For just over an hour Thursday, members of Louisville Metro Council took Waterfront Development Corp. president David Karem to task on the decision to charge for parking at Waterfront Park.
“We have to figure out some other way other than charging these fees and taxes,” said Councilwoman Mary Woolridge, D-3.
The Waterfront Development Corp. board, which oversees the park and employees, including Karem, voted 6 to 3 on Aug. 23 to charge $3 for three hours of parking in a Waterfront Park lot. The fee would bring in an estimated $215,000 in revenue for the park, which would help cover a budget shortfall that the park is facing this fiscal year as a result of a loss of state funding.
Karem spoke before the council’s budget committee after Oliver Barber, a member of the WDC board, sent a letter to Councilman Bill Hollander, D-9, asking that the council take funding out of an account set up to pay for the expansion of Waterfront Park into West Louisville. The expansion is seen as one way the city is trying to bridge the divide between the predominantly black West End and the majority white neighborhoods east of downtown.
“I agree that charging for parking is the wrong decision. This is the most diverse place in Louisville, and it’s been very successful, and we need to keep it that way,” Hollander said.
But he called the request to pull more money out of the Waterfront Park expansion fund “completely unacceptable.”
“Eventually, that money will be needed, won’t it?” Hollander said. “In my view, it’s not the right way to go.”
Metro Council recently agreed to pull $210,000 out that fund at the behest of Mayor Greg Fischer to cover WDC’s budget shortfall last fiscal year. At least a couple of council members have said they believed it would stave off the idea of instituting a parking fee until at least 2018.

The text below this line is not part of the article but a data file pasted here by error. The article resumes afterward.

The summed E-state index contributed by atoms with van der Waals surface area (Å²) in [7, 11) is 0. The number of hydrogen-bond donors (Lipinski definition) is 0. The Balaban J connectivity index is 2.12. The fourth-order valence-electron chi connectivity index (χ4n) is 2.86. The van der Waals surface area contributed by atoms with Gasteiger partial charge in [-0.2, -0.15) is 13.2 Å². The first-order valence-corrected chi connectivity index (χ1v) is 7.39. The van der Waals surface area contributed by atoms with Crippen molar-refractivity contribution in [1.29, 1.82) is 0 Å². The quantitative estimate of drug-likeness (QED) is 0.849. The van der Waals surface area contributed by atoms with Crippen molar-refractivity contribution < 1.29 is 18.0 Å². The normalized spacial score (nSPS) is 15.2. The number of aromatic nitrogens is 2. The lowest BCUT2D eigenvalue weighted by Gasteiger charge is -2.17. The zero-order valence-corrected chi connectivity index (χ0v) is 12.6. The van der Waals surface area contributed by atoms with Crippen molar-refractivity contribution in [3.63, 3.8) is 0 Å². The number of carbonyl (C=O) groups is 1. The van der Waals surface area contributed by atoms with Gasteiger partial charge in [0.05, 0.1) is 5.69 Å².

“I really feel kind of blindsided by this,” said Councilwoman Cindi Fowler, D-14.
As well as noting that the deficit came as a result of the governor vetoing $420,000 in funding for the park in his last budget, Karem pointed the finger at Louisville-Jefferson County Metro Government. The city funds 72 percent of Metro Parks’ budget but only 40 percent of Waterfront Park’s budget, he said, and city funding for Waterfront Park dropped to about $975,000 annually from roughly $1.25 million.
“The problem that I constantly have that no one has ever explained to me is — We are 100 percent public park. Everybody agrees that this park has been a huge economic engine for the community. We wrestle with ‘Why does metro government feel like 40 percent of our operating revenue is legitimate, while Metro Parks gets 72 percent?’” Karem said.
When the park was originally built, the city agreed to fund two-thirds of the park’s budget, with the state covering the other one-third. If the city funding made up 66 percent of the WDC budget, Karem said, there would not be this budget deficit.
A few council members questioned why WDC leaders did not lobby for more funding when Louisville Metro Council was considering this fiscal year’s budget.
“The bottom line is you all came before this budget committee; we asked you all what you needed,” Woolridge said.
Fowler stated that had WDC representatives communicated the budget problems the park was facing, she would have fought harder to find additional funding when compiling the budget.
Hollander asked why WDC is not tapping into a $13.6 million foundation fund for Waterfront Park to cover the budget shortfall at least in the short term while park representatives lobby for funding from the state.
“We have a rainy day fund that we don’t like to use, but occasionally, there are rainy days, and it seems to me when the governor vetoes a $420,000 appropriation, it’s a rainy day,” he said.
The foundation funds are used specifically for capital improvements, Karem replied, and the foundation board has set a precedent not to use them for anything else.
“The foundation is there to repair things where there is no other funding to make it happen,” he said.
Councilwoman Barbara Sexton Smith, D-4, noted that multiple people have reached out to her hoping to help prevent the paid parking fees from taking effect, and she suggested that WDC look at hosting a fundraising campaign in an effort to cover the shortfall.
“I believe this community will step up to the plate,” she said.